World's largest producer of fruits and vegetables wants to achieve zero food waste by 2025. The company generates huge amounts of waste from the parts of the fruit it doesn’t use. In the next five years, it’s hoping to find new ways to repurpose it all.
Dole Food Company Inc. is an American agricultural multinational corporation headquartered in California. The company is the largest producer of fruit and vegetables in the world, such as bananas (the world’s most popular fruit), pineapples, grapes, strawberries, salads, and other fresh and frozen fruits and juices.
The company announced several new sustainability goals this week including a plan to eliminate fossil-based plastic packaging by 2025 and reach net-zero carbon emissions by 2030. To achieve these goals, they have introduced several new green strategies.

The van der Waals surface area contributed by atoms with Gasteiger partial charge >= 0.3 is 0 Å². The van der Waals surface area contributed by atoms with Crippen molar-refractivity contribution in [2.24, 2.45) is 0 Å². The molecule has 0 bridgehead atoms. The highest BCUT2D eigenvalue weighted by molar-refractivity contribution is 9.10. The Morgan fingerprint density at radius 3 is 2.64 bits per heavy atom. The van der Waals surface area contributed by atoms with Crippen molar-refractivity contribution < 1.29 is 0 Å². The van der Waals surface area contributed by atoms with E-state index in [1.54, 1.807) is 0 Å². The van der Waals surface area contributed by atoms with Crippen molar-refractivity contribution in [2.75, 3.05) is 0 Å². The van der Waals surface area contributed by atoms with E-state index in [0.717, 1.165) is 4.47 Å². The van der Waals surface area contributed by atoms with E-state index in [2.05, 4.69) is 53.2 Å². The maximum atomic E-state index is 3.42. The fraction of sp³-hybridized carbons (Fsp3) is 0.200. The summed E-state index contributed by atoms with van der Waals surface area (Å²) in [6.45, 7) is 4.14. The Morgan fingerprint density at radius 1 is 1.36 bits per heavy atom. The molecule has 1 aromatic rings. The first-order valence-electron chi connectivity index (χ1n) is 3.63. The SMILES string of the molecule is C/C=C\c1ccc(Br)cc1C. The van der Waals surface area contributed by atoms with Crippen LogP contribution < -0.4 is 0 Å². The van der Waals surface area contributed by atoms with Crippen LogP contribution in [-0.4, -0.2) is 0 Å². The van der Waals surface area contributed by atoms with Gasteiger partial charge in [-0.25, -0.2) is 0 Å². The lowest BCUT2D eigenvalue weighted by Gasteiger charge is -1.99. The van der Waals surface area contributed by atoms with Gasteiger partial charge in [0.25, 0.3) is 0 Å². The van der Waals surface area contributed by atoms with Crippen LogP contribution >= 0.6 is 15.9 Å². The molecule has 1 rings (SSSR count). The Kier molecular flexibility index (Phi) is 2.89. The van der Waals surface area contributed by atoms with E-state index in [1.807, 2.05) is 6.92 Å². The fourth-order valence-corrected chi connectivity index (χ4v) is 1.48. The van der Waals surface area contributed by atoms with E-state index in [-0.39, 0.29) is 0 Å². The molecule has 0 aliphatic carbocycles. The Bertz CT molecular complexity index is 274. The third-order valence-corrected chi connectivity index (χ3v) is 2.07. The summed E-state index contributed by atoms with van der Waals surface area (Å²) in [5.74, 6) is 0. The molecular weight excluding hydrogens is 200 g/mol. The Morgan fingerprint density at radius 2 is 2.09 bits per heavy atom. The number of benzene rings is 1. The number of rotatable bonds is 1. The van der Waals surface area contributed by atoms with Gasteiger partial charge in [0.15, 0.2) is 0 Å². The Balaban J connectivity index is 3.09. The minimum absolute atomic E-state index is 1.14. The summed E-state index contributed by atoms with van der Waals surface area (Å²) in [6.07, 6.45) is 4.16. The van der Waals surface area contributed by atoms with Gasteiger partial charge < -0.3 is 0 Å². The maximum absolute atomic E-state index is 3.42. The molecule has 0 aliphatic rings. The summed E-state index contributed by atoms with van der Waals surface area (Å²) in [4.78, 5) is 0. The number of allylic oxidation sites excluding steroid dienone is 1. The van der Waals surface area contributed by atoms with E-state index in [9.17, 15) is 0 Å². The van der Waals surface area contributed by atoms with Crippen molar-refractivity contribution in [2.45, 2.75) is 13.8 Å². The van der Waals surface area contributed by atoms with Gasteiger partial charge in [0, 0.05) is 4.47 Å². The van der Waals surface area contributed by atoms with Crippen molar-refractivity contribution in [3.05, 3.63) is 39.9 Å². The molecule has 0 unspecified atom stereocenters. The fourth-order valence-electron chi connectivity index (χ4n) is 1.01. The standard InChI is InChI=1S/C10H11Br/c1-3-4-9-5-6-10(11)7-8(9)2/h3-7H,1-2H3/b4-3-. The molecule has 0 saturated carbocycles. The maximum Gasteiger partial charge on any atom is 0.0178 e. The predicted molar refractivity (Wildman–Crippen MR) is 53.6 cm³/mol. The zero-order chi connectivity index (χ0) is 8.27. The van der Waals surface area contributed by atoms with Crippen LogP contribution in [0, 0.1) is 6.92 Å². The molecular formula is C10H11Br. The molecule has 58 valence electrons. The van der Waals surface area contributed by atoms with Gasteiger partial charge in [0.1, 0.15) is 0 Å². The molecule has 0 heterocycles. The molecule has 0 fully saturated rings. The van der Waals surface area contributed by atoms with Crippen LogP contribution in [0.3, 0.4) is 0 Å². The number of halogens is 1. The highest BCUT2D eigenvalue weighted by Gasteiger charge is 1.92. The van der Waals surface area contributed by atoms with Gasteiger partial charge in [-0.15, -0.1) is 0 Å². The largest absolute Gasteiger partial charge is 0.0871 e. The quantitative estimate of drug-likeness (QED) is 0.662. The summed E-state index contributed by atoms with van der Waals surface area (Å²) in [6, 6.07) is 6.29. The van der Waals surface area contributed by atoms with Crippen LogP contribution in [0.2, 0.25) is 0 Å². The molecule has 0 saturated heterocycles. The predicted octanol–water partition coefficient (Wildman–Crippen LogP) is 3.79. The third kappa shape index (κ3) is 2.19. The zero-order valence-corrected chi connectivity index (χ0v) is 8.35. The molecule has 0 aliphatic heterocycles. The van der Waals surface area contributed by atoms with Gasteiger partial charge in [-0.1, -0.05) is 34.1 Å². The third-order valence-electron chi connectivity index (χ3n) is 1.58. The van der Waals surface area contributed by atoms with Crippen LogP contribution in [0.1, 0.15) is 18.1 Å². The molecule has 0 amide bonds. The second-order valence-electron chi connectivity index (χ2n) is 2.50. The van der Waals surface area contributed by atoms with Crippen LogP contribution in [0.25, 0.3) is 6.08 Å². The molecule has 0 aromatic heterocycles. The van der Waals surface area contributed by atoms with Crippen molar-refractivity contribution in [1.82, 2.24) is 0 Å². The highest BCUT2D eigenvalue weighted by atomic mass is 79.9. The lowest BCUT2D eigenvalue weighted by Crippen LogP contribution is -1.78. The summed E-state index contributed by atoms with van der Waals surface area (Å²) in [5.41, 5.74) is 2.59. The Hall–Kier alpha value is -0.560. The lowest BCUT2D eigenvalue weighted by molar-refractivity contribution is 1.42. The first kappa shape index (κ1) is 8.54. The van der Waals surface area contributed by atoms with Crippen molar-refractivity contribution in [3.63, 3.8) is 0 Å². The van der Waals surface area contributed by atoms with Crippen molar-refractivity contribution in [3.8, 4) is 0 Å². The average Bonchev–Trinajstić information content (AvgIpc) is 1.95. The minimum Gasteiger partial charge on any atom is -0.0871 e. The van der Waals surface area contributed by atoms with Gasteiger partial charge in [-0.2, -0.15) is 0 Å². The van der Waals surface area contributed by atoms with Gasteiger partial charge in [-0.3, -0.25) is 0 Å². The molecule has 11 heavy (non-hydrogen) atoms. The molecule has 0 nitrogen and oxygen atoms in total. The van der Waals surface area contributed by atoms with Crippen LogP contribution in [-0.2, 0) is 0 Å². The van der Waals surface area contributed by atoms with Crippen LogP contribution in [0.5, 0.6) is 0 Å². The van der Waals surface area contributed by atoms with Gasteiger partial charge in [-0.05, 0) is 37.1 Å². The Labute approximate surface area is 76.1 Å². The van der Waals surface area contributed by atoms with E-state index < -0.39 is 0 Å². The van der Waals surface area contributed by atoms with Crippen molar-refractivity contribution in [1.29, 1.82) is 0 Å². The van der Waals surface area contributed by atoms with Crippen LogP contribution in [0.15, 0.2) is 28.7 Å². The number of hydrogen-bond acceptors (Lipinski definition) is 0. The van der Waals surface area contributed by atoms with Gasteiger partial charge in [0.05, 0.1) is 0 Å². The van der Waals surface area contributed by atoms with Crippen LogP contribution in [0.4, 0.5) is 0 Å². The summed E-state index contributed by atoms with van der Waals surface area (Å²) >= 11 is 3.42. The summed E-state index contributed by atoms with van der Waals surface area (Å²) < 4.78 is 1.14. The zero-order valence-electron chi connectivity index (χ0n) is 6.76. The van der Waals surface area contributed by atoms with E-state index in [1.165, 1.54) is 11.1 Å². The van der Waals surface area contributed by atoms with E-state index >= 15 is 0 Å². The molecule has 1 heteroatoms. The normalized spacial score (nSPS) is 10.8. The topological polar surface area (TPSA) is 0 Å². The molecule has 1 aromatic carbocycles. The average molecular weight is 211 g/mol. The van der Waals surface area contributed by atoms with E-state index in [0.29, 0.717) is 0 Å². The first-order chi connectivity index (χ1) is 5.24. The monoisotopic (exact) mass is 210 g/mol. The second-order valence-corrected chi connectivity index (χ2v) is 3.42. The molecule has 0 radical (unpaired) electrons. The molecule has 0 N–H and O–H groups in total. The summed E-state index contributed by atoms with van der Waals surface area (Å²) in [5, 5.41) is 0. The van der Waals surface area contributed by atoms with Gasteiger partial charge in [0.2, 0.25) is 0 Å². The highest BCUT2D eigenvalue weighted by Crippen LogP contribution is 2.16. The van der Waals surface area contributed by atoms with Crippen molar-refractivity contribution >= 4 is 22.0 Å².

To reduce plastic waste, the company is exploring ways to turn pineapple skins, cores, and banana leaves into packaging. Unfortunately, food waste itself is also damaging to the environment. To address this, the company is developing new snacks from imperfect produce that grocery stores don’t want and making use of biogas facilities to turn excess waste into energy for its production centers. Using these methods, Dole plans to achieve zero fruit loss by 2025.
Within the supply chain, the company is implementing electric delivery trucks and reducing standard regulations which prevent perfectly good food from being sold due to cosmetic flaws.
“If food waste were a country, it would come in third after the United States and China in terms of impact on global warming,” Dole president Pier Luigi Sigismondi told FastCompany. “This is absolutely important, as it is connected and interdependent in many ways. When we waste fruit or food, we also waste all the energy and water it takes to grow, harvest, transport, and package it. And if it goes to the landfill and rots, it produces methane - a greenhouse gas even more potent than carbon dioxide.”
The good news is, of course, that many other major businesses are addressing similar issues, all acutely aware that their customers now understand the importance of radical reductions in carbon foot prints and waste.